A race where Jen's Voigt's #ShutUpLegs takes on a whole new meaning.
Photo by James Mitchell. Taken on one of the 21 hair pins, that characterises the Alpe d'Huez climb. The grimace says it all.
The famous Alpe d' huez triathlon has long been on my bucket list. The iconic race, set in the beautiful French Alps, was a challenge that fascinated me. The organisers, have made the event, a week long triathlon festival. A duathlon, kids races, the long race which is the main event; 2.2km swim, 118km bike (features 3 mountain passes; the Alpe du Grand Serre (1375 m) the Col d'Ornon (1371 m) finishing with Alpe d'Huez 1800m), 20km run on road/trails at the top of Alpe d'huez. And the short race; 1.2km swim, 28km bike (including Alpe d'huez) and 7km run.
Initally i had entered the main event, thinking "its like a 70.3 race". On viewing last years results and seeing 7hr + times next to the leading finishers, I had a rethink.
3 reasons I switched my entry to the shorter race.
1) Talking to those who had tackled the long race, the general agreement was "You need to be Ironman fit". I was 70.3 fit, definitely not Ironman fit.
2) We had booked a week in the Alps and it was more appealing to get in a good amount of cycling and running in the mountains, rather than resting up for one epic day and then collapsing on the sofa afterwards.
3) I plan to race Dun Laoghaire 70.3 on Sunday 19th Aug, 2 weeks afterwards. I didn't think my legs would have recovered in time.
The organisers, were great and switched my entry, so a solid week of training in the Alps, combined with a shorter race, was the new plan.
To stay at the top or the bottom?
The main decision, when planning the trip. Do you stay in the ski resort of Alpe d'huez, where the race finishes, making registration and putting your trainers in T2 easy. Where you have the bonus of rolling home to your shower and sofa after the race. Or do you stay in the valley, where the start of the race is, and where you don't have to finish every ride with a big climb.
I chose an AirBnB flat at the top in Alp d'huez. By the end of the week and the 5th time of riding up Alpe d'huez I was seriously questioning this decision. Let's hope sleeping and living at altitude and accumulating lots of hilly miles, has given me a good fitness boast.
Female swim start. By James Mitchell.
The short race, is roughly the equivalent of an Olympic distance, in terms of time.
Two words describe this race. Scenic. Tough.
The swim was in Lac du Verney, I struggled with my breathing from the go. We were in the valley, so I didn't think altitude would be an issue, but I was gasping for breath in the washing machine. I calmed myself down, slowed down and settled into a rhythm, catching people in the second half. I came out around 20th.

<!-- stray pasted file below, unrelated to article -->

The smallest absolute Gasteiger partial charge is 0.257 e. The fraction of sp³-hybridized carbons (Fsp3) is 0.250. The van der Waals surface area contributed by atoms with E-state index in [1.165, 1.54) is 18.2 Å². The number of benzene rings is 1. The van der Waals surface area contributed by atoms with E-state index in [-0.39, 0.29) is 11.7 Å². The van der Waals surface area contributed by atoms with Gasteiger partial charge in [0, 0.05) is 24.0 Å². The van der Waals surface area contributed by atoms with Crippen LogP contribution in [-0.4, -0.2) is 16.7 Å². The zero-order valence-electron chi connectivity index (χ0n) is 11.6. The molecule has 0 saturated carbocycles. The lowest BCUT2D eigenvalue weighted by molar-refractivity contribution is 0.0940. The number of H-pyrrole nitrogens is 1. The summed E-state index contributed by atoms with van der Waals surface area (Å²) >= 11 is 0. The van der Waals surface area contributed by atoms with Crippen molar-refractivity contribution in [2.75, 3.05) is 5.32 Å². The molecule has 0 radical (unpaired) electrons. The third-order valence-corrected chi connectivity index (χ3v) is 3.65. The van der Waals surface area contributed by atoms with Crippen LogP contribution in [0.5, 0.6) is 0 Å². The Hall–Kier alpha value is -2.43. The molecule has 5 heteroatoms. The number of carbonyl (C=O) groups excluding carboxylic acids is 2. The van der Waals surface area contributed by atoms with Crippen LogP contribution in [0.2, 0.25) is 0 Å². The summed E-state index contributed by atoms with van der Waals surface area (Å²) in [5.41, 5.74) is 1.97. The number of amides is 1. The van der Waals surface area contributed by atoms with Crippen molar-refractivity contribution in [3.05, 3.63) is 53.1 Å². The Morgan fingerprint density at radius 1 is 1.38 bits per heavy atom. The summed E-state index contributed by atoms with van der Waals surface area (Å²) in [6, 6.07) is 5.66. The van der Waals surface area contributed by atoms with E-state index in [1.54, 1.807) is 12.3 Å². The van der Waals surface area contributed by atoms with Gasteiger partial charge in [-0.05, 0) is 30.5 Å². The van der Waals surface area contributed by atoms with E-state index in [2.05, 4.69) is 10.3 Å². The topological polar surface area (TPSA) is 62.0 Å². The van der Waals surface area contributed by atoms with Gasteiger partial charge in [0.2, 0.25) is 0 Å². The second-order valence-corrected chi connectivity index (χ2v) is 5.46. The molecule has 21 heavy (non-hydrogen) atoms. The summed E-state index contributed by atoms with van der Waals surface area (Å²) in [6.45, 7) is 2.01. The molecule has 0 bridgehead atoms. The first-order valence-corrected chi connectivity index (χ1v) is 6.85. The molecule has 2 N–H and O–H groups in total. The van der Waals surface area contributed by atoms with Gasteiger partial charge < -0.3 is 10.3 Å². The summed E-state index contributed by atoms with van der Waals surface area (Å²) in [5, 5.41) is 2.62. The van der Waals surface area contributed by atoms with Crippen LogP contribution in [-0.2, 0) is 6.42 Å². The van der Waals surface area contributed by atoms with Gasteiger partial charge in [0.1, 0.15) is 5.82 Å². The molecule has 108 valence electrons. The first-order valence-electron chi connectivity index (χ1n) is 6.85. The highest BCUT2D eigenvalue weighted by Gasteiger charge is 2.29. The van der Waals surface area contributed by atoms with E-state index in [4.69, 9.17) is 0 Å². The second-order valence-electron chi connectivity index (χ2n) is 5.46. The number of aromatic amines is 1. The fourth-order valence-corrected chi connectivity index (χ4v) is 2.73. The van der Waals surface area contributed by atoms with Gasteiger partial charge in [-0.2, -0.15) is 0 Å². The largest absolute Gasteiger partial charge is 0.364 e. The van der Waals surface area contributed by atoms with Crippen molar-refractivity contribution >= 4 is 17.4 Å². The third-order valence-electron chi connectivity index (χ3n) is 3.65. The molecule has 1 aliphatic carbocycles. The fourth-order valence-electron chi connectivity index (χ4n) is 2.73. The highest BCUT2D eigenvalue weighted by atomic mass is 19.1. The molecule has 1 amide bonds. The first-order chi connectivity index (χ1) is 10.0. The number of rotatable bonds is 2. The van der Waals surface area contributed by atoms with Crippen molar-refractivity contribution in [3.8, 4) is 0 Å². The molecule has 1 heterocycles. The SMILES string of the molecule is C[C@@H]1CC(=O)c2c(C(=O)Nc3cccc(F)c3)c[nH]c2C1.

The bike consists of a flat section from the lake to the bottom of Alpe d'huez and then it's all up, up, up.
The graph shows speed (green line in km/hour) and elevation. 15km on the flat at avg of 40kmp and then 1hr6 up the mountain at 10kmp! A race of contrasts.
It is a non drafting race, but due to the number of competitors and the flat section before the mountain, it got pretty congested. Fellow Brit and friend Claire Shea-Simmonds rode past me on the flat, informing me, I had a chain of riders, all on my wheel. We tried working together to get rid of the riders, though as soon as we hit the climb, the elevation sorted everyone out.
The start of the bike. No time to take in the views!
There were 2 drinks stations on the climb, I took a bottle at each, having gone through my own 2 bottles, the heat was getting to me. My tactic had been to go steady up the first half of the climb to the village of Huez and hope my legs had something left for the second half. I followed the plan, glad i did as my legs stilled yelled at me as we neared the top. I think, I would have been a real mess, if I had started harder.
Just keep going up!
Onto the run, 1 lap of the circuit. The previous day the athletes racing the long route, had braved the run loop three times. It looked an absolutely brutal experience for them after the 118km bike. I was pretty happy, to only have to contend with 1 lap.
The run was non eventful, a bit of trail, it is either up or down, with no real flat running.
I finished, happy to jump in the paddling pools in the finish area.
8th place and 1st Brit for me. A solid hit out.
A week of Mountains
It was a solid result, within a good week of training. The legs were a bit tired, from the training, but it was a good experience, to see how I coped with racing within solid week of riding. I highly recommend this area, as a training base. plenty of outdoor pools, running trails and endless mountains to ride up. Most of the rides and run's can be seen on Strava here
The weeks Training Peaks diary. A bike dominating week. A nice 10,000m + of elevation over 6 days. You don't end up with many miles, but lots of elevation! The crepes and chips at the end of each day, were very much needed.
Adam claims this is his favourite picture from the trip. Titled "Suz, does get tired and needs chips"
The van. We started the trip with 2 days, travelling and sleeping in the van. Stories about the van, are more appropriately told in the pub.
Final day and post race 'spin' to the top of Col la Croix de Fer
The Brits post race on the balcony.
We had a great week in the Alps, brilliant weather, great scenery and had a blast with a whole bunch of other Brits who were out there. Highly recommend it.